Nomad Game Engine: Part 3 — The Big Picture

Niko Savas
Jul 8, 2016 · 6 min read

Game engine architecture

This post is part of a series where I’m documenting my experience building an ECS game engine from scratch. Check out the homepage for this project for more posts, information, and source code.

After the last post explained the basic concepts of a component manager and a system, you’re probably wondering how everything fits together. This blog post is the last fully conceptual one, after this one we will start delving into the nitty gritty of implementation.

A quick note before I jump into this is that the engine is still very much a work in progress. I may change some of the implementation in the future but for now the architecture I’m using is working well for all the use cases I can come up with. If anyone reading this has any ideas or constructive criticism I’d love to discuss it!

Alright. Let’s dive in.

The Entity Manager

The entity manager handles which IDs are handed out to new entities. When you create a new entity, the entity manager takes care of making sure that no other living entities share the same ID (as this would cause major problems). For this reason, the entity manager is a singleton.

Example: When the game starts, I need to add the player to the game. To do this, I’d call something like entityManager.create(), which would return me a new Entity (if you remember from last post, an entity is simply an ID).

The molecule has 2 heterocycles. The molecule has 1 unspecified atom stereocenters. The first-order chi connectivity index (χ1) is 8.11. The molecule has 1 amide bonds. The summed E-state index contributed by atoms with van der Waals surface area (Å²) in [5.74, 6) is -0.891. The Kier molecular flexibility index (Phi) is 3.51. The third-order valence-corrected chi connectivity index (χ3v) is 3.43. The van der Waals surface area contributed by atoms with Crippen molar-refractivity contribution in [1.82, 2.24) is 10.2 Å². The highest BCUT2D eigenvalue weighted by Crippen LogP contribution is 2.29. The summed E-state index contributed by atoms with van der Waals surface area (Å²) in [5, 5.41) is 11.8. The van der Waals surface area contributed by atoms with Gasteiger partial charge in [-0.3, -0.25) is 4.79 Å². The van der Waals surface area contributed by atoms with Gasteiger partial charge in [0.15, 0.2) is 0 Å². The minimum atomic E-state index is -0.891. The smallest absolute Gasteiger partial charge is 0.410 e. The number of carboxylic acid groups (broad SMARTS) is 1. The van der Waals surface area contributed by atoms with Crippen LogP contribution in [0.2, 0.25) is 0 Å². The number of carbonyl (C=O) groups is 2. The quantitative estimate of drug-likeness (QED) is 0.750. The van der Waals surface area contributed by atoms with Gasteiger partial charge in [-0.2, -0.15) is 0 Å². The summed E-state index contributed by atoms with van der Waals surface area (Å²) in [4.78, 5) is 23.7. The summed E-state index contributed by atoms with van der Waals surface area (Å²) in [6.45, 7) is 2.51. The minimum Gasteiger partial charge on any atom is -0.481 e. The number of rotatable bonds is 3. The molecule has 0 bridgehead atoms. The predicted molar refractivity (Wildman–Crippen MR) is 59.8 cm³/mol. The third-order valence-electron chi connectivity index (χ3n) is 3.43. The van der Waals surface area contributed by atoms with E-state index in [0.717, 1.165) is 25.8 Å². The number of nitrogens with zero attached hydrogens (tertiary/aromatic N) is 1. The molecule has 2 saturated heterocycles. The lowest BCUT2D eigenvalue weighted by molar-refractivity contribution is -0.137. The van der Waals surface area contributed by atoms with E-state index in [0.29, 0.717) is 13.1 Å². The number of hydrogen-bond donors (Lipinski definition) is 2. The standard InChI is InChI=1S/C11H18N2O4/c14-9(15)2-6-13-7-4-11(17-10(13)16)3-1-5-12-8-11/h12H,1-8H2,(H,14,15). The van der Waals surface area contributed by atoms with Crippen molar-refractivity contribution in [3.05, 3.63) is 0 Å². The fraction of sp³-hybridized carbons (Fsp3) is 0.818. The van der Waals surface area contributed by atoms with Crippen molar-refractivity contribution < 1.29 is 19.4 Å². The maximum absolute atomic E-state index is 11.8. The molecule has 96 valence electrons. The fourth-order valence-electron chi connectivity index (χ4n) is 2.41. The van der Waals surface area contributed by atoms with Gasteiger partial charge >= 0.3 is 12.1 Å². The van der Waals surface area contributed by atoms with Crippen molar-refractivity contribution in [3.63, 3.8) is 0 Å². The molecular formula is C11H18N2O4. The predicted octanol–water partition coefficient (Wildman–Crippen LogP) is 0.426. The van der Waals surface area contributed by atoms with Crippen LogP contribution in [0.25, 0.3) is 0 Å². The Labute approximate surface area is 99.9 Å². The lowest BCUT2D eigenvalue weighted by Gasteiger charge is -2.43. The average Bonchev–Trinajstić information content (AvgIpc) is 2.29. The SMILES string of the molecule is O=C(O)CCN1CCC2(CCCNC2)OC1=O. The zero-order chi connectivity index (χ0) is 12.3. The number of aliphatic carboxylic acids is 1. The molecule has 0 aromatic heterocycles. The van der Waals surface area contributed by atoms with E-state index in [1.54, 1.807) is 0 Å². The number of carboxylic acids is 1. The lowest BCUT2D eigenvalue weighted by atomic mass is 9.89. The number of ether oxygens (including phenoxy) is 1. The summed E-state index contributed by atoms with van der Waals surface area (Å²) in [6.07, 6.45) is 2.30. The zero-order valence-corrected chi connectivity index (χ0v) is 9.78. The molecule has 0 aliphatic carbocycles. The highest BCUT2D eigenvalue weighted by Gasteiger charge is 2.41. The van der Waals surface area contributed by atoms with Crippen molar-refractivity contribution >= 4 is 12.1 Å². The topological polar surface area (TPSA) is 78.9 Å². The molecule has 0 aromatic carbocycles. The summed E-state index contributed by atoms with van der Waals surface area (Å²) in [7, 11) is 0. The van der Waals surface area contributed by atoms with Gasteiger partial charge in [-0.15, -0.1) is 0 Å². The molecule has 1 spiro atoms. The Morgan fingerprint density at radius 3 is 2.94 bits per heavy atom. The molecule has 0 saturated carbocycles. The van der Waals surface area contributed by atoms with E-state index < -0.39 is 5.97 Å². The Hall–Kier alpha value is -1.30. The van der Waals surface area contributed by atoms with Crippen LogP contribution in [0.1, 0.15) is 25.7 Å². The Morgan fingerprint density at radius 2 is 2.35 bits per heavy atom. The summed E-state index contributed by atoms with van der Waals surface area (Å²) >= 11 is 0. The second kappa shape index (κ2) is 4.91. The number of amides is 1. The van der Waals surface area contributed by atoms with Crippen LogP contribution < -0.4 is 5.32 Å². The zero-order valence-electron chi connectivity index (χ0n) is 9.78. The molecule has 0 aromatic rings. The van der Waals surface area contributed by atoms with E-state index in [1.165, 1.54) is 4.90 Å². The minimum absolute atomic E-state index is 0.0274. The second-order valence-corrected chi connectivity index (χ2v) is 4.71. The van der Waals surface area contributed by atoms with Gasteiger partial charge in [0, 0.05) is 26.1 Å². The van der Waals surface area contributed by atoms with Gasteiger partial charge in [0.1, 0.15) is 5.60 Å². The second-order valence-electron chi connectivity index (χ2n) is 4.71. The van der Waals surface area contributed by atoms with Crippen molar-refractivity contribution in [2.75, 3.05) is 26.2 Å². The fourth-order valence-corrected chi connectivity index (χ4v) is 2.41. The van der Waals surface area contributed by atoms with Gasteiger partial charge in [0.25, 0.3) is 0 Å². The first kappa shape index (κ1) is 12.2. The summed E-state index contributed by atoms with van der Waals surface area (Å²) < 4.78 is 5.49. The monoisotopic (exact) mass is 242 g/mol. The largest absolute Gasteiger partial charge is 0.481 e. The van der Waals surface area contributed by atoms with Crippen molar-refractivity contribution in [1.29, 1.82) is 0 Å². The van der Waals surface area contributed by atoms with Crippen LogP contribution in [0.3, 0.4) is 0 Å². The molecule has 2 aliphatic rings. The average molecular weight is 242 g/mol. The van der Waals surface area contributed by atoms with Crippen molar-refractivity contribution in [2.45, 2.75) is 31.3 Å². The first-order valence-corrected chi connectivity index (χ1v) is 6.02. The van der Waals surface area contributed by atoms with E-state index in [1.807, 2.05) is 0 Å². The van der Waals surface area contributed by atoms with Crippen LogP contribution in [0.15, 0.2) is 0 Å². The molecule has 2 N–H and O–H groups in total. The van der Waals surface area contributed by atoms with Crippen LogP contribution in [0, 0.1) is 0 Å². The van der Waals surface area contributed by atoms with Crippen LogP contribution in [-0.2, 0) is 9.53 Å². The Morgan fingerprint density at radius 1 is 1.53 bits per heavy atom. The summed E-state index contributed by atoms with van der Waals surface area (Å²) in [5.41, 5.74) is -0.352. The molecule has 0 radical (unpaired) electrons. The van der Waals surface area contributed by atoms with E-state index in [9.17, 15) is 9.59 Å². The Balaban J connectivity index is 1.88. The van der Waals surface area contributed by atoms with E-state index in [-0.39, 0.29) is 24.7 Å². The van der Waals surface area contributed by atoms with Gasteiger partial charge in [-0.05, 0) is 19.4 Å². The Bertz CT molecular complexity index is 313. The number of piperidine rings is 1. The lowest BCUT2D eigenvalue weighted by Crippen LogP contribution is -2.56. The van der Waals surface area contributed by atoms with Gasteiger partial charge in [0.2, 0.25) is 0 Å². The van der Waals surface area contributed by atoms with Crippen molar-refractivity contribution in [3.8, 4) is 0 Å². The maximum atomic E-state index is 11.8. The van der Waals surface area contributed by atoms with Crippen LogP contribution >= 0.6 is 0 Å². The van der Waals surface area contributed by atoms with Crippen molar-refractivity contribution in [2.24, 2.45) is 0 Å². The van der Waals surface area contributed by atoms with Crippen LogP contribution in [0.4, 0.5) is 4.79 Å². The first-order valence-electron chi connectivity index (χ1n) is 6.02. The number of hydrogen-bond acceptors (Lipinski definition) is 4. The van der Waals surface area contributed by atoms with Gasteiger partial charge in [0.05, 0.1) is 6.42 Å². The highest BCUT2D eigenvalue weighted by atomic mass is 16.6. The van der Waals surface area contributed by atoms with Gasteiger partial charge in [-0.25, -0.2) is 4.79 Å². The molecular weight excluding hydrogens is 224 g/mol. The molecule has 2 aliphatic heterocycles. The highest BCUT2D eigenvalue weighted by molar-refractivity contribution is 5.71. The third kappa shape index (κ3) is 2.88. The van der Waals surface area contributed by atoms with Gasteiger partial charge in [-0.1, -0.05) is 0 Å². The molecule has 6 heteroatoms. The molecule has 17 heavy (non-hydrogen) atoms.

//Returns {2} — The player's entity ID is 2
Entity player = entityManager.create();

The Component Manager

Note: I covered component managers in some depth in the last blog post. If any of this is confusing go back and read that. A component is a chunk of data that is associated with an entity. Rather than having entities hold their own components, all components of the same type are handled by a component manager for that type. All interactions with the component data itself goes through the component manager.

Example: My player starts the game with 7 HP out of a maximum of 10. At the beginning of the game, therefore, I would need to tell the “Health” component manager that I need to add a new component associated with my player entity with those values.

//Create the entity
Entity player = entityManager->create();

The System

Note: I covered systems in some depth in the last blog post. If any of this is confusing go back and read that. A system is a self contained unit of game functionality. Generally systems run their logic on every game update. Each system specifies which components it wants to pay attention to, and is handed entities based on this.

Example: I have a system that needs to heal all entities with “Health” components by 1 every 20 seconds. In this situation, the system would specify that it wants to pay attention to “Health” components. Every time an entity gets a health component, it would be added to the list of entities the system needs to update. Every time an entity loses a health component, the system would stop updating it.

void HealingSystem::update(int dt){
  _timeSinceLastHeal += dt;
  if(_timeSinceLastHeal > 20000){
    //20 seconds have passed
    _timeSinceLastHeal = 0;

You might be thinking that some of this code looks really awkward to write and that you’d never want to develop a game using this syntax. Well, you’re right! That’s why I added handles. Check out one of the Q&A questions near the end of this blog post to see what game code in the engine actually looks like.

The World

Those of you following along very closely will surely realize that there’s a missing piece here. The main question that needs to be answered is how do systems find out that a component has been added or removed? There are too many interconnected pieces here that we’ve already mentioned. To prove the need for the “world”, let’s use the example of a system that removes an entity from the game.